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Mid-Cap Gems

Apr 10, 2007

Wells Fargo Advantage C&B Mid Cap Value Fund

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  • Portfolio Turnover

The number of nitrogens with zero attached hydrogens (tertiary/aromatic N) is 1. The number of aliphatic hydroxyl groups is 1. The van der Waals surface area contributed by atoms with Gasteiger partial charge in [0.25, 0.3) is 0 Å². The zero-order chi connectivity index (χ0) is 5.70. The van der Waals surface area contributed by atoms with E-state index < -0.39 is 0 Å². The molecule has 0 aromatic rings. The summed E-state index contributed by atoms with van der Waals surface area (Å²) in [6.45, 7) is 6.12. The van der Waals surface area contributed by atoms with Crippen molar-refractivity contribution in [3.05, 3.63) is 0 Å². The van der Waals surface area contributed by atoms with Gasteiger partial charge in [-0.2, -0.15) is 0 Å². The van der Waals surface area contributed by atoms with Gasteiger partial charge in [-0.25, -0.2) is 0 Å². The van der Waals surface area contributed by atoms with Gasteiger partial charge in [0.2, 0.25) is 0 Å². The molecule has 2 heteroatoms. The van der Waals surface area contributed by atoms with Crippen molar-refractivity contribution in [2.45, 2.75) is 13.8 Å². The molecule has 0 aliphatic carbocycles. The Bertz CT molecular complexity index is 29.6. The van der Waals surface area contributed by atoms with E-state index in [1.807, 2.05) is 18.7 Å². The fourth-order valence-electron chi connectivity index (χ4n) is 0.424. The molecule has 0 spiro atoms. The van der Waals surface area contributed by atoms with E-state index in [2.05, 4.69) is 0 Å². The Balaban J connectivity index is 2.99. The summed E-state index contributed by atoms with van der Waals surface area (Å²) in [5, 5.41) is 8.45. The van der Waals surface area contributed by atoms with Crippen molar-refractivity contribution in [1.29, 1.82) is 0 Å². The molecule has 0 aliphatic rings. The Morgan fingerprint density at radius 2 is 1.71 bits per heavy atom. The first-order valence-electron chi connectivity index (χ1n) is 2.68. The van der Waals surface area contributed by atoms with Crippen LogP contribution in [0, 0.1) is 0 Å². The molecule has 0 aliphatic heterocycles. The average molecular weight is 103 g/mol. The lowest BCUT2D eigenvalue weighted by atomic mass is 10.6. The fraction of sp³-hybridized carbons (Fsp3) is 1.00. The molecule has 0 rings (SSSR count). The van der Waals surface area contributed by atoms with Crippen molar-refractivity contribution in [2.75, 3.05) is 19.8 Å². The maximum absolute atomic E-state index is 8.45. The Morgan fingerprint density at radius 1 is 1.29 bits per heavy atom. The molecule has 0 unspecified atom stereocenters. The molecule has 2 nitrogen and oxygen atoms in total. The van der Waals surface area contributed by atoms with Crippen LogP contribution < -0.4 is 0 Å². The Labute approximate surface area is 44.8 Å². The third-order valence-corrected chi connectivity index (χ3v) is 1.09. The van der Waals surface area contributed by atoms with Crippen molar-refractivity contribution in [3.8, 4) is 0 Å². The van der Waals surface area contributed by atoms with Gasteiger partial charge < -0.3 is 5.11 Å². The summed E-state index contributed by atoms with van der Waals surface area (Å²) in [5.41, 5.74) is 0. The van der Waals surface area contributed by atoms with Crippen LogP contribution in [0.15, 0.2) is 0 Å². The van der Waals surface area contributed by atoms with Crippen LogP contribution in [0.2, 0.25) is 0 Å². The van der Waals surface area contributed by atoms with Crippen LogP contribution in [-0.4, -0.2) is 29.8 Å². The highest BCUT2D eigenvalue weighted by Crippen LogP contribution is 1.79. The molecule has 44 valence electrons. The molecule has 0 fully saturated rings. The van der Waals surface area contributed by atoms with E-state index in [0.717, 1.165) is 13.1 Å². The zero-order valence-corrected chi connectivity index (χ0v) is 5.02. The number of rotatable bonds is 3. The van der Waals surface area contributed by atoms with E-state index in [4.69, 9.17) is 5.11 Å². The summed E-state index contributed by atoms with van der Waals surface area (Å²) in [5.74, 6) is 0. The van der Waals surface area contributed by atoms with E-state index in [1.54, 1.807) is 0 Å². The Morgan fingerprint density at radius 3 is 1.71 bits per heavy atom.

Q:  How would you describe your investment philosophy? A: Our philosophy is based on the core belief that a stock is an ownership interest in a business. That means that stocks ought to be bought and sold with the approach of a business owner and that has certain implications for the stocks that we are choosing. The first implication is a focus on quality and a great deal of what we do is quality assessment. The second implication is a longer-term time horizon. While the average stock on the New York Stock Exchange is held for less than a year, our average turnover is about 25%, which means that our average holding period is about four years. We analyze companies as if we’re going to hold them for ten years because that’s the time horizon of a business owner. The third implication is the intensive research required by that approach. We pay a lot of attention to the fundamentals and we know our companies well before buying them. There are also implications for the valuation. A business owner wouldn’t consider the price-to-earnings or the price-to-book ratio. Instead, his valuation is based on discounted cash flow and we believe that’s how you ought to value stocks. We use a 10-year discounted cash flow model to calculate the intrinsic value of the business, and we aim to buy the stock at a discount of at least 40% to that intrinsic value. An important differentiator of our philosophy is our perception of risk. We perceive risk as the probability of loss. As a result, we minimize the risk by paying close attention to the quality of the businesses that we’re investing in. We focus on higher quality companies with solid fundamentals and a low risk of operating problems because that also minimizes the risk of portfolio problems. That means that we don’t mind buying volatile stocks and we are willing to take benchmark risks. We just avoid businesses with a high probability of loss. Q:  Why do you believe that the mid-cap space is worth investing in? What’s your definition of the mid-cap universe? A: Historically, our company has been a large-cap stocks manager. We moved down the capitalization spectrum applying exactly the same philosophy because the mid-cap space enhances our return potential without unduly increasing the risk. The idea is that the further we move down the capitalization spectrum, the more companies there are to choose from, and the greater the chance to add value for our clients. So I believe that the mid-cap space represents the best of both worlds as it offers greater return potential than the large-caps with less risk than the small-caps. We define the mid-cap space in the range between $500 million to $5 billion. That range is a little bit lower than the range used by most funds, which usually is between $1 billion and $10 billion. But we operate at the lower end of the mid-cap spectrum on purpose - there are more companies in the lower range and a greater chance to add value. Overall, I believe that there are about 1,500 companies in our investment universe. Q:  Would you explain your definition of quality? A: We have defined quality with three bullet points that we call ‘the three Cs of investing.’ They are Competitive Advantage, Cash Flow, and Conservative Balance Sheets, again from the business owner’s perspective. If your business doesn’t have an advantage against competition, then it is doomed for mediocrity, and we don’t want mediocre businesses. The focus in cash flow has kept us out of a lot of trouble over the years. It kept us out of the ‘dot com’ mania, for example. In certain periods the market gets speculative and companies with questionable business models are driven to high valuations. But we are never tempted by those companies because of our focus on cash flow. The established history of cash flow is important to us because we need to project the cash flows years into the future, and history gives us some confidence in the forecast. The emphasis on conservative balance sheets has also been important for avoiding the big disasters of the last few years. Tyco, Global Crossing, and Enron had one thing in common – they had too much debt, which exacerbates the problems. More importantly, the balance sheet provides a good insight on how the company is managed. Since we don’t manage the business ourselves, we want to make sure that it is run conservatively. The three ‘C’s’ form the basis of the type of companies we’re looking for. Of course, there is no such thing as the perfect stock because the fourth variable is the valuation. It is extremely difficult to find stocks that score perfectly on competitive advantage, cash flow, conservative balance sheet, and have attractive valuations. There are tradeoffs to be made and my job as an analyst is to assess those trade-offs. Q:  What’s your strategy for finding high-quality companies trading at a discount? A: There’s a misconception that growth managers own the good companies and value managers cannot focus on quality. We have found that that is not the case, certainly not in the way we define value. We are able to buy high quality companies at good prices mainly because we have a different time horizon than the Street. Even the best companies occasionally disappoint and then the Street punishes them too severely. The investor who sells the high-quality company is making an assessment about the next year or the next quarter, not about the long term, and that gives us an advantage. The result of that strategy is that we’re usually buying companies under a cloud of uncertainty. We know that we are buying a quality business, which disappointed the Street in some way. We spend a lot of time in research trying to assure ourselves that the problems are temporary and fixable, and we are willing to buy in the face of those problems before they’re solved. It’s a bit of a contrarian approach but we buy only companies that meet our requirements for quality. Q:  What are the milestones of your portfolio construction process? A: We manage a concentrated portfolio with 30 to 50 stocks at any given time. The weightings in the individual industries and sectors tend to be rather different from the index. Our weight in an industry can be zero, double, or triple, depending on our conviction level in the companies and our assessment of risks. Although we are benchmark aware, we are not benchmark driven. Many mutual funds in this business follow the index closely and are scared to stray too far from it. But since we go to great lengths to minimize the business risk, we’re not afraid differ from the index. That means that in a speculative environment when the market is going up driven by a narrow group of stocks, we’ll probably underperform. Q:  Would you highlight your research process? A: It is a bottom-up process where our assessment is driven by the competitive advantage and the 10-year outlook. We don’t try to come up with the next quarter’s estimate because everyone on Wall Street is doing that and their estimate’s just as good as ours. So we’re trying to assess the next 10 years and to not be distracted by the noise for the current quarter. In the old days this business was driven by getting better information sooner than the rest of the Street. Investors would spend a lot of time trying to uncover some tidbit of information that no one else knew. But those days are gone and we don’t even structure our research process to gain an information advantage. Rather, it’s about seeking judgment advantage. Today you win the investment game by making better judgments on the data that’s available to everyone. We believe that the 10-year outlook provides an advantage over the short-term outlook of most investors. Also, we are very thoughtful and we don’t make too many decisions. With 40 stocks on average and turnover of 25%, there are only 8 new stock ideas we can put to work in our portfolio every year, which is a manageable number. For comparison, many fund managers have to come up with 100 new ideas per year and don’t have the time to analyze the situation completely. Our approach enables us to be more thorough in our research and gives us the confidence to take bigger position sizes. Q:  Could you give us some examples of stock picks that illustrate your process? A: Corinthian Colleges is our most recent purchase and is a good example of what we look for. It is the third largest player in the for-profit segment of the post-secondary education market. The company has a very capital efficient business model. In fact, it has the rare advantage of negative working capital because tuitions are paid in advance. That means that the company is not constrained when it grows the business. The second point is that there are barriers to entry. It takes years to get accreditation and to qualify for government-backed student loans, which are very important in this business. This particular company also has a pristine balance sheet with more cash than debt. The business has a history of strong profitability and because of this combination, we like the business model for the long-term. Currently the stock is cheap because there is a cloud of uncertainty hanging over it. The entire industry got a bit anxious to grow, including Corinthian. They over-expanded and built too many schools. At the same time, some of these companies lost their focus and got into regulatory trouble on a few issues. As a result of the negative publicity, enrollments slowed down right when new capacity was coming online. So the earnings got hurt and Corinthian’s operating margins tumbled down from more than 20% to about 6%. But we’re buying the stock because our analysis suggests that they have turned the corner operationally. They have rationalized some of their capacity and their marketing costs have started to decrease. This is a good enough business and we have a high degree of confidence that if the problems are solved, the future of the company is bright. It has a debt-free balance sheet and solid cash flow, so we get paid while we wait. Q:  What are the risk management techniques that you use? A: First and foremost we insist on quality because if you’re only buying quality businesses, you’ve already gone a long way in managing your risk. We also manage risk by constantly reviewing the companies in the portfolio. It is a dynamic world and things do change. Once we have analyzed a company and made a 10-year forecast, we don’t want to forget about it for 10 years because sometimes forecasts are wrong, and sometimes businesses and environments change. So we re-evaluate and review every thesis quarterly. We also have some risk control measures that we implement in the portfolio construction stage. We limit the position sizes in the portfolio to 5%. Our industry exposure is limited to 20%, while our sector exposure can be no more than one-third of the portfolio. That’s how we manage risk and we make sure that we are well diversified. Another thing that differentiates us from other fund managers is the experience in managing money. The company has been doing this for 57 years and there aren’t many companies in this industry that have been around that long. The longevity by itself says something about our process because an approach that doesn’t work wouldn’t survive for more than 50 years.